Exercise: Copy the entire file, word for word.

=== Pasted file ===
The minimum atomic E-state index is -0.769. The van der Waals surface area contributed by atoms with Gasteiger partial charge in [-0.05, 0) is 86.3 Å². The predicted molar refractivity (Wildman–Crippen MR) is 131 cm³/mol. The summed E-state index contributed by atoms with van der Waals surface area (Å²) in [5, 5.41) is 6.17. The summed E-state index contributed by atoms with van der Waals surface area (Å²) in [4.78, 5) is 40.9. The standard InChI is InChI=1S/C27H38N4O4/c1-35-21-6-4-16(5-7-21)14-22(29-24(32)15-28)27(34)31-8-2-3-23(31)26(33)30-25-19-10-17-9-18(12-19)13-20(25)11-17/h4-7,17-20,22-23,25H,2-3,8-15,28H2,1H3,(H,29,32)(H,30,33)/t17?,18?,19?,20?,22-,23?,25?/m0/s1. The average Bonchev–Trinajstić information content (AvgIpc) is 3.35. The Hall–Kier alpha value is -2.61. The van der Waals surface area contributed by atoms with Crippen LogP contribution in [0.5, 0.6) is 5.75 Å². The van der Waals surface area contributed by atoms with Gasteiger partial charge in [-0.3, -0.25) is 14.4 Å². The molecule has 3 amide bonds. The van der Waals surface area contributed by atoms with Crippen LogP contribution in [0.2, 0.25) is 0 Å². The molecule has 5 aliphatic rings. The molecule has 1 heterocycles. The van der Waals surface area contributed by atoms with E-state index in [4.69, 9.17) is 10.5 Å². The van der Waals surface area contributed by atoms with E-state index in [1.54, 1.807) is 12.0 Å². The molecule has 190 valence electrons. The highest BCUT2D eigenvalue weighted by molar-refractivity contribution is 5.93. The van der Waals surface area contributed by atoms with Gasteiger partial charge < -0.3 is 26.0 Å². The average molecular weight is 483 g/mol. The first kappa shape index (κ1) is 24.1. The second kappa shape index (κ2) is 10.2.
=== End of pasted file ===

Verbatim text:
The minimum atomic E-state index is -0.769. The van der Waals surface area contributed by atoms with Gasteiger partial charge in [-0.05, 0) is 86.3 Å². The predicted molar refractivity (Wildman–Crippen MR) is 131 cm³/mol. The summed E-state index contributed by atoms with van der Waals surface area (Å²) in [5, 5.41) is 6.17. The summed E-state index contributed by atoms with van der Waals surface area (Å²) in [4.78, 5) is 40.9. The standard InChI is InChI=1S/C27H38N4O4/c1-35-21-6-4-16(5-7-21)14-22(29-24(32)15-28)27(34)31-8-2-3-23(31)26(33)30-25-19-10-17-9-18(12-19)13-20(25)11-17/h4-7,17-20,22-23,25H,2-3,8-15,28H2,1H3,(H,29,32)(H,30,33)/t17?,18?,19?,20?,22-,23?,25?/m0/s1. The average Bonchev–Trinajstić information content (AvgIpc) is 3.35. The Hall–Kier alpha value is -2.61. The van der Waals surface area contributed by atoms with Crippen LogP contribution in [0.5, 0.6) is 5.75 Å². The van der Waals surface area contributed by atoms with Gasteiger partial charge in [-0.3, -0.25) is 14.4 Å². The molecule has 3 amide bonds. The van der Waals surface area contributed by atoms with Crippen LogP contribution in [0.2, 0.25) is 0 Å². The molecule has 5 aliphatic rings. The molecule has 1 heterocycles. The van der Waals surface area contributed by atoms with E-state index in [4.69, 9.17) is 10.5 Å². The van der Waals surface area contributed by atoms with E-state index in [1.54, 1.807) is 12.0 Å². The molecule has 190 valence electrons. The highest BCUT2D eigenvalue weighted by molar-refractivity contribution is 5.93. The van der Waals surface area contributed by atoms with Gasteiger partial charge < -0.3 is 26.0 Å². The average molecular weight is 483 g/mol. The first kappa shape index (κ1) is 24.1. The second kappa shape index (κ2) is 10.2.